The coordinated work of a team of professionals is required to provide the highest quality care to people with neurologic disorders. When you see a neurologist, the impact of her dedication, compassion, and experience may be easy to recognize. But many other people—some visible, others behind the scenes—are working hard to ensure you get the care you need.
Office staff make sure you provide the information needed by your insurance company so that you don't end up with a bigger bill. Without prior authorization for certain procedures or even office visits, insurance companies can deny payment. Insurance companies sometimes also require written justification for the use of certain medications or they will refuse to pay. Office staff provide that information as well.
In many offices, nurses and technicians see you before the neurologist to ask about your health; conduct parts of the physical examination, such as blood pressure measurements; and perform tests, such as an electrocardiogram (ECG) or electroencephalogram (EEG). These individuals are often available to answer your questions by phone or provide test results and medication refills.
In “The ABCs of Aphasia” (page 35), we discuss the importance of a team approach to aphasia, which often occurs as the result of stroke. In fact, a well-organized team is necessary every step of the way for stroke patients. Stroke is an emergency: If a person can be evaluated within four-and-a-half hours after the stroke begins, it may be possible to give intravenous clot-busting medicine (tPA) that can lead to better recovery. The first and most important step is recognizing the signs and symptoms of stroke:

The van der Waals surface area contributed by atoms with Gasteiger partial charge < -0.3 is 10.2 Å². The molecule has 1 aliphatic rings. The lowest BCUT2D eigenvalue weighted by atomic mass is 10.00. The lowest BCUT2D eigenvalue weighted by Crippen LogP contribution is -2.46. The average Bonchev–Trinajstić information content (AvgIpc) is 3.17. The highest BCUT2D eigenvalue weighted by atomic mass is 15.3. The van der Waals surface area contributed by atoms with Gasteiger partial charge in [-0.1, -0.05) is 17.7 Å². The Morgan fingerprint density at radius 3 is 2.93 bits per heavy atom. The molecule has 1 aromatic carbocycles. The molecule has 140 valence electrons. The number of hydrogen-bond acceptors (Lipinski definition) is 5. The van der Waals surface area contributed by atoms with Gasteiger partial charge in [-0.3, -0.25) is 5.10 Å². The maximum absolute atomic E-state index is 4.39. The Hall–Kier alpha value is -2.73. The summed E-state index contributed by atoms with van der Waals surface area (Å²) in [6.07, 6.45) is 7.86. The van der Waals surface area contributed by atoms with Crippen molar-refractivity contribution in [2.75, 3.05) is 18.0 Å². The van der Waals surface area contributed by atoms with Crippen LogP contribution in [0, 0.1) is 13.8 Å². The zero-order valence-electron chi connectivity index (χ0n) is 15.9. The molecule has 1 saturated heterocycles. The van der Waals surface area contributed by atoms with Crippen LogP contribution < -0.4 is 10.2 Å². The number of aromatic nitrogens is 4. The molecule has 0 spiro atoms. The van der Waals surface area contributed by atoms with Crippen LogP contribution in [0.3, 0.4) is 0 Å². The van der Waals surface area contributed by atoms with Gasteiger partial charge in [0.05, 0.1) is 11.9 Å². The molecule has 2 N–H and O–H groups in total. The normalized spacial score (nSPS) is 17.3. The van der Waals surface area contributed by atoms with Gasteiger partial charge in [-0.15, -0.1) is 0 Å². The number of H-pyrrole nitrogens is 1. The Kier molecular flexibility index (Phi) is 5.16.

- facial droop or uneven smile
- sudden weakness or numbness of the arm or leg
- slurred speech
- sudden severe headache
- sudden confusion, trouble speaking or understanding
- sudden decrease in vision or dizziness, loss of balance, or lack of coordination
If any of these things happen, call 911 or go to the closest hospital. If you call 911, the emergency medical system in your area begins the evaluation and treatment process. At the hospital, the emergency room staff assess the patient quickly and conduct lab tests and brain x-rays to diagnose the cause of the patient's symptoms. This requires laboratory and radiology professionals to be available any time, day or night. A stroke expert must be called immediately to help decide if tPA is safe and likely to help. If tPA is given, the patient will be monitored by nursing staff at least hourly for the first 24 hours. Speech therapists help evaluate whether the patient can safely swallow food or medications. Rehabilitation specialists help determine the best program for recovery. Without this team working together seamlessly, high-quality acute stroke care would be impossible.
A team approach is needed for many neurologic disorders. For example, neurologists work with neurosurgeons, radiologists, and neuropsychologists to evaluate and treat patients with epilepsy when epilepsy surgery may be the best treatment option. Neurologists also work with rehabilitation specialists, speech therapists, and pulmonary medicine specialists to provide care for patients with amyotrophic lateral sclerosis (ALS, or Lou Gehrig's disease).
Of course, the most important team members are you and your loved ones. In the case of stroke, you are the people who take the first, most important step: getting to a hospital or calling 911.
Tell us your experiences with a health care team—including the role you played. Also, send us your suggestions about how health care teams can work together better.
Take good care,
Robin L. Brey, M.D.